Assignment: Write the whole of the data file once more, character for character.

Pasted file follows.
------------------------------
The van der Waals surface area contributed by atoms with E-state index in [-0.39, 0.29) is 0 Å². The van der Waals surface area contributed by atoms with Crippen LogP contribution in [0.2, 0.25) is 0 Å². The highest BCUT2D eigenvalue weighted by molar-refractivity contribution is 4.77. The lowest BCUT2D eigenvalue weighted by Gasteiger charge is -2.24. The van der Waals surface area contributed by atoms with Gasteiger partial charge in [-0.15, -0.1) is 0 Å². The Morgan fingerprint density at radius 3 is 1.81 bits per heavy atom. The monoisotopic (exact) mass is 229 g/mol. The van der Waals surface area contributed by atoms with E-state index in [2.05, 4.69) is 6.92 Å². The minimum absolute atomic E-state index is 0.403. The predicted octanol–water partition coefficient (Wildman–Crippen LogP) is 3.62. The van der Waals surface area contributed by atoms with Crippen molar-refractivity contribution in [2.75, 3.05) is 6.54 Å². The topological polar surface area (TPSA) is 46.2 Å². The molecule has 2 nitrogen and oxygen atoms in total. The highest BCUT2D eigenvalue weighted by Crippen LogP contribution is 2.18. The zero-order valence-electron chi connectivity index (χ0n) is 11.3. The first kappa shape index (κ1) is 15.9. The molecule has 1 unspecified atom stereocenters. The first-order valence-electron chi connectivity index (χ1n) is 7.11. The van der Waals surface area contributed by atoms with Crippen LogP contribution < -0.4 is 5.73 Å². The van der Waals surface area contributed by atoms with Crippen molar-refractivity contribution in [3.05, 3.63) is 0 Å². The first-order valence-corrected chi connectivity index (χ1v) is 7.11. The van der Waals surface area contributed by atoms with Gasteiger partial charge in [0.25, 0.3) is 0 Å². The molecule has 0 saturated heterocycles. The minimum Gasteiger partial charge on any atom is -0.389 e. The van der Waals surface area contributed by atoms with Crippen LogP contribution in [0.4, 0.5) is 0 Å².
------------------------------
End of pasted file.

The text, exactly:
The van der Waals surface area contributed by atoms with E-state index in [-0.39, 0.29) is 0 Å². The van der Waals surface area contributed by atoms with Crippen LogP contribution in [0.2, 0.25) is 0 Å². The highest BCUT2D eigenvalue weighted by molar-refractivity contribution is 4.77. The lowest BCUT2D eigenvalue weighted by Gasteiger charge is -2.24. The van der Waals surface area contributed by atoms with Gasteiger partial charge in [-0.15, -0.1) is 0 Å². The Morgan fingerprint density at radius 3 is 1.81 bits per heavy atom. The monoisotopic (exact) mass is 229 g/mol. The van der Waals surface area contributed by atoms with E-state index in [2.05, 4.69) is 6.92 Å². The minimum absolute atomic E-state index is 0.403. The predicted octanol–water partition coefficient (Wildman–Crippen LogP) is 3.62. The van der Waals surface area contributed by atoms with Crippen molar-refractivity contribution in [2.75, 3.05) is 6.54 Å². The topological polar surface area (TPSA) is 46.2 Å². The molecule has 2 nitrogen and oxygen atoms in total. The highest BCUT2D eigenvalue weighted by Crippen LogP contribution is 2.18. The zero-order valence-electron chi connectivity index (χ0n) is 11.3. The first kappa shape index (κ1) is 15.9. The molecule has 1 unspecified atom stereocenters. The first-order valence-electron chi connectivity index (χ1n) is 7.11. The van der Waals surface area contributed by atoms with Crippen LogP contribution < -0.4 is 5.73 Å². The van der Waals surface area contributed by atoms with Crippen molar-refractivity contribution in [3.05, 3.63) is 0 Å². The first-order valence-corrected chi connectivity index (χ1v) is 7.11. The van der Waals surface area contributed by atoms with Gasteiger partial charge in [0.25, 0.3) is 0 Å². The molecule has 0 saturated heterocycles. The minimum Gasteiger partial charge on any atom is -0.389 e. The van der Waals surface area contributed by atoms with Crippen LogP contribution in [0.4, 0.5) is 0 Å².